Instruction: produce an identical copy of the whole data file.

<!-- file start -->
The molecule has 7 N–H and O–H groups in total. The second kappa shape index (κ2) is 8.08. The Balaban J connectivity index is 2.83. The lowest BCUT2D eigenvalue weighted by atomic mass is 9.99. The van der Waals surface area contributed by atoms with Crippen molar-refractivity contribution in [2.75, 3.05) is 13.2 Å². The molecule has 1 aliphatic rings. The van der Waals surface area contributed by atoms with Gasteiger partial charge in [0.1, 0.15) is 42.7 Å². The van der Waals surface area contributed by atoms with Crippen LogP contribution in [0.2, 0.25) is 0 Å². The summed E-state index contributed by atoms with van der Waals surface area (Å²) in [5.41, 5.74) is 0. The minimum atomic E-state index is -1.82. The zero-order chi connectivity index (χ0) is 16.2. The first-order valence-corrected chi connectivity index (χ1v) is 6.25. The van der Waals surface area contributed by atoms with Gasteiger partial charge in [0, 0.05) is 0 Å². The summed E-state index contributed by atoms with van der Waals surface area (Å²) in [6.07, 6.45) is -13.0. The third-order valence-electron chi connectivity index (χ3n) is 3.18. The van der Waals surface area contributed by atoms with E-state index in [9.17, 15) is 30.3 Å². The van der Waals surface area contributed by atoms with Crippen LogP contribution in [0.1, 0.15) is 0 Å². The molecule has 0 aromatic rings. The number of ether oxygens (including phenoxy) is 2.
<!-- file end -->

The molecule has 7 N–H and O–H groups in total. The second kappa shape index (κ2) is 8.08. The Balaban J connectivity index is 2.83. The lowest BCUT2D eigenvalue weighted by atomic mass is 9.99. The van der Waals surface area contributed by atoms with Crippen molar-refractivity contribution in [2.75, 3.05) is 13.2 Å². The molecule has 1 aliphatic rings. The van der Waals surface area contributed by atoms with Gasteiger partial charge in [0.1, 0.15) is 42.7 Å². The van der Waals surface area contributed by atoms with Crippen LogP contribution in [0.2, 0.25) is 0 Å². The summed E-state index contributed by atoms with van der Waals surface area (Å²) in [5.41, 5.74) is 0. The minimum atomic E-state index is -1.82. The zero-order chi connectivity index (χ0) is 16.2. The first-order valence-corrected chi connectivity index (χ1v) is 6.25. The van der Waals surface area contributed by atoms with Gasteiger partial charge in [0, 0.05) is 0 Å². The summed E-state index contributed by atoms with van der Waals surface area (Å²) in [6.07, 6.45) is -13.0. The third-order valence-electron chi connectivity index (χ3n) is 3.18. The van der Waals surface area contributed by atoms with E-state index in [9.17, 15) is 30.3 Å². The van der Waals surface area contributed by atoms with Crippen LogP contribution in [0.1, 0.15) is 0 Å². The molecule has 0 aromatic rings. The number of ether oxygens (including phenoxy) is 2.